Transcultural Traverses: Placemaking Practices at the Makli Necropolis in Sindh, Pakistan

AHA Session 42
Friday, January 3, 2020: 3:30 PM-5:00 PM
Gibson Room (New York Hilton, Second Floor)
Neelam Khoja, Yale University
Death, Identity, and Architecture: Constructing Identities at the Makli Necropolis
Munazzah Akhtar, University of Engineering & Technology, Lahore
On the Move: The Role of Mobility in Making Makli
Fatima Quraishi, University of California, Riverside
Perambulatory Visions: Recasting History in the Makli Necropolis
Shayan Rajani, Lahore University of Management Sciences

Session Abstract

The Makli Necropolis, located in Sindh, Pakistan, is a vast ten square kilometer site, which saw monumental construction between the fourteenth and eighteenth centuries by successive rulers of Sindh based out of the adjoining city of Thatta. Today, Makli, a UNESCO World Heritage site, is cast as a source of pride for being a unique cultural heritage of the region of Sindh and has increasingly been reimagined as the heir of a continuous and coherent local cultural tradition. This panel looks at the making of Makli at different moments in its history: the construction of its earliest funerary monuments under Samma rulers beginning in the fourteenth century; the building projects of subsequent Arghun, Tarkhan, and Mughal rulers in the sixteenth and seventeenth centuries; and the much later conservation efforts by local scholars in the twentieth century. Rather than understanding it as a site where a regional cultural tradition was constituted, the panel attends to the global framework within which Makli was constructed, both materially and representationally. The global circulation of materials, practices, ideas, people, and institutions from the medieval to modern times has, we argue, been crucial to shaping and reshaping this site. This panel explores place-making as a locus of practices constituted out of transregional engagements.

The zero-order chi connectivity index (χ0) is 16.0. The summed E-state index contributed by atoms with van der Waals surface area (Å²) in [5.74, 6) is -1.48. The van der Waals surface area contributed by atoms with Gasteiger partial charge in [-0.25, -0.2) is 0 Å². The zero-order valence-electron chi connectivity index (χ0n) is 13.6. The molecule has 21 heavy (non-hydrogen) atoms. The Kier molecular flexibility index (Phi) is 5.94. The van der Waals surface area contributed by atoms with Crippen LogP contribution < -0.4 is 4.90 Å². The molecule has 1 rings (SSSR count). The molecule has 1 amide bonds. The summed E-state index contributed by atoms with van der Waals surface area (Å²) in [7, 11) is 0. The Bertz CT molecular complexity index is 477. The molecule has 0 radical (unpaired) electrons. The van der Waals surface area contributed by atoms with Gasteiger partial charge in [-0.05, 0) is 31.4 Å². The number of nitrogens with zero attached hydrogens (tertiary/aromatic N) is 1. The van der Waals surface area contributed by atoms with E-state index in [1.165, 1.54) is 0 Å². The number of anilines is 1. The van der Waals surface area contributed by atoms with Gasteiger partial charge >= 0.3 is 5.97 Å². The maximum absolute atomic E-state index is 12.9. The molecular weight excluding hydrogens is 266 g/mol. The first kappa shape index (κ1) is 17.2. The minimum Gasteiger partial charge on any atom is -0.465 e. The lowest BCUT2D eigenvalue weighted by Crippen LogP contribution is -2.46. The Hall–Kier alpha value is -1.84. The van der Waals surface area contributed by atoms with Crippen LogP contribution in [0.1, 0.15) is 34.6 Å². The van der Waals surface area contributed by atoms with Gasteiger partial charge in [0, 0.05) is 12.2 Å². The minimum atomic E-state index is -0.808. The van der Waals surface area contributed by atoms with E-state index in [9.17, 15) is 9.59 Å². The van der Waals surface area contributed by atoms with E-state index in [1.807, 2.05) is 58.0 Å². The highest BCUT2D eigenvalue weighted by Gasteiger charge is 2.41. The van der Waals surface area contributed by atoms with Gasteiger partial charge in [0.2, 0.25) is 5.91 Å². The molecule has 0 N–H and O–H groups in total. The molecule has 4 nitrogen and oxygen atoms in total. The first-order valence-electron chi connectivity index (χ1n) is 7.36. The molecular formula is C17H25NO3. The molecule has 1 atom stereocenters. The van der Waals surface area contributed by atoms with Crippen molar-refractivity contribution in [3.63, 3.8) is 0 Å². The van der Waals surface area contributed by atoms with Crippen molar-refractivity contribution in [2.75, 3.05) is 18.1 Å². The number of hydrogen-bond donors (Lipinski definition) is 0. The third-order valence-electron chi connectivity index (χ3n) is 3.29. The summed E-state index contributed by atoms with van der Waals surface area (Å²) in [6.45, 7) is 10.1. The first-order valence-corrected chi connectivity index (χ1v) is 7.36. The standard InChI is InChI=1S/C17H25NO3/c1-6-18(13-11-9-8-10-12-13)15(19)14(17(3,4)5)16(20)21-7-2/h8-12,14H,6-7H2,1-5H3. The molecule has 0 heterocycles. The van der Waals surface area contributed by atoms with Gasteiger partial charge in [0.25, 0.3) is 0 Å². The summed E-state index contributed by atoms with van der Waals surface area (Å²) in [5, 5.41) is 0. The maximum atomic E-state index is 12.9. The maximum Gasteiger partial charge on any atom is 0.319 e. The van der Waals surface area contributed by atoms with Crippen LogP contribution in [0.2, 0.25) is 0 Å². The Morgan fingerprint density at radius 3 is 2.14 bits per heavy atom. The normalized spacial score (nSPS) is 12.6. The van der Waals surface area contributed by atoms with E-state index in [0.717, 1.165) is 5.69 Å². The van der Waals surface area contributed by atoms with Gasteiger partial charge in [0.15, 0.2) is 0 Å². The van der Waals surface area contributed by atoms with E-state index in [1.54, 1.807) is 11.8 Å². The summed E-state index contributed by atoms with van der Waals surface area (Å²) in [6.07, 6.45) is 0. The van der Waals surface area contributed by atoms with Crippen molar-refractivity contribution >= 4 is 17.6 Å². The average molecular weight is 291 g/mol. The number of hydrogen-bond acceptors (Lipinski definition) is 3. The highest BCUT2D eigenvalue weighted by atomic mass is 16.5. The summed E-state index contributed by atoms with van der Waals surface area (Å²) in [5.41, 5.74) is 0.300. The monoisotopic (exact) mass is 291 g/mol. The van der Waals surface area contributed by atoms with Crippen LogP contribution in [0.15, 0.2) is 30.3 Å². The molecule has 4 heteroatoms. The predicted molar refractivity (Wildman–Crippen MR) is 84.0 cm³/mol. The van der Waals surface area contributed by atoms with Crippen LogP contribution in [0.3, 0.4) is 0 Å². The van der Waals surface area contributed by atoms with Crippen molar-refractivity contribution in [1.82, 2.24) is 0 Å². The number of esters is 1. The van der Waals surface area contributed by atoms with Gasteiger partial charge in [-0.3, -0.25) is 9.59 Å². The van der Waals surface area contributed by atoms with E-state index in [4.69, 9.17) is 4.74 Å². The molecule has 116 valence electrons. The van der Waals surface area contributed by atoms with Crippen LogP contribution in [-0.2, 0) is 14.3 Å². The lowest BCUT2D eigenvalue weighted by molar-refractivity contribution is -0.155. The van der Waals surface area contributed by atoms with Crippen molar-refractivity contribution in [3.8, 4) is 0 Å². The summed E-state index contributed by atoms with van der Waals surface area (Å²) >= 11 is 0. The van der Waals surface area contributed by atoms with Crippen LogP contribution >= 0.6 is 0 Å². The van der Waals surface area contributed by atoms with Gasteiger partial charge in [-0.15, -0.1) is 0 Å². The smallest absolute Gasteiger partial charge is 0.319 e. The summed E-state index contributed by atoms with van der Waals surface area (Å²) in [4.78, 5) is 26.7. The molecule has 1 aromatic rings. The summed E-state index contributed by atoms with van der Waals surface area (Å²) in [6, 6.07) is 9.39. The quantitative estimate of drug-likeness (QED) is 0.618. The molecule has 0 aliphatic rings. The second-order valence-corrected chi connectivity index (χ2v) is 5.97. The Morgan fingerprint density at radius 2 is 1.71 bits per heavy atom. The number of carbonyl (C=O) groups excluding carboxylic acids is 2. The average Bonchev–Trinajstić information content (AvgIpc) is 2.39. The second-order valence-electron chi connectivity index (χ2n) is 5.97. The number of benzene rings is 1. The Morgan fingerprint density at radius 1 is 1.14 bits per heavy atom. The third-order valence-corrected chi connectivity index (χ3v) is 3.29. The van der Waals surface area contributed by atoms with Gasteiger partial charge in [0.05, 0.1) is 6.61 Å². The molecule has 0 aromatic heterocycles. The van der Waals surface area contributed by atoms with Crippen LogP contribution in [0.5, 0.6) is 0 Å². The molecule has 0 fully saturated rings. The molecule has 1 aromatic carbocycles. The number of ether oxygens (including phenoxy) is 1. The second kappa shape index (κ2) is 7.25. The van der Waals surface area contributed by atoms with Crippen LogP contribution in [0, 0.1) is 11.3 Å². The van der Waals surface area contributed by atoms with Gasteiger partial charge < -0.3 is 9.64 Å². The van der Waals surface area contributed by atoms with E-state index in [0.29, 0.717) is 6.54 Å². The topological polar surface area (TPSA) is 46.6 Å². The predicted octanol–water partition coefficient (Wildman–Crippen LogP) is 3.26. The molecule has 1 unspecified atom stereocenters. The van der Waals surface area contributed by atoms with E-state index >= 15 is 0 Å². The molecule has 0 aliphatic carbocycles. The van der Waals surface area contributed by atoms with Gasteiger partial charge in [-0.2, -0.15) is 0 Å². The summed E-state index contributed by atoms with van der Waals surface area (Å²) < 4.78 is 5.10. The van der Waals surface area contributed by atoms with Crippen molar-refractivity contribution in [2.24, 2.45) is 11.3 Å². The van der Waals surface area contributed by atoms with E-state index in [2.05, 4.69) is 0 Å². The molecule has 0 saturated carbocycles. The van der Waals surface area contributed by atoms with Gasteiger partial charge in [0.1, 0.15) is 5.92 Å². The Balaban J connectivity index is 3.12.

Each paper in this panel focuses upon different chronological periods in the history of the necropolis and engages with a variety of architectural, artistic, and literary materials. Munazzah Akhtar examines the funerary monuments of the Samma rulers (r. 1351-1522), the only extant material remains of this local dynastic polity, in order to recover details of the culture and religion of this group. Fatima Quraishi explores artisanal practices at Makli and Thatta in the sixteenth and seventeenth centuries, which connect the region with working methods first documented during the Timurid period (1370-1507) while also demonstrating the importance of locally embedded artistic traditions in cultural production. Shayan Rajani moves forward in time to the twentieth century when scholars and conservationists reconstituted Makli as a historic and cultural heritage site.

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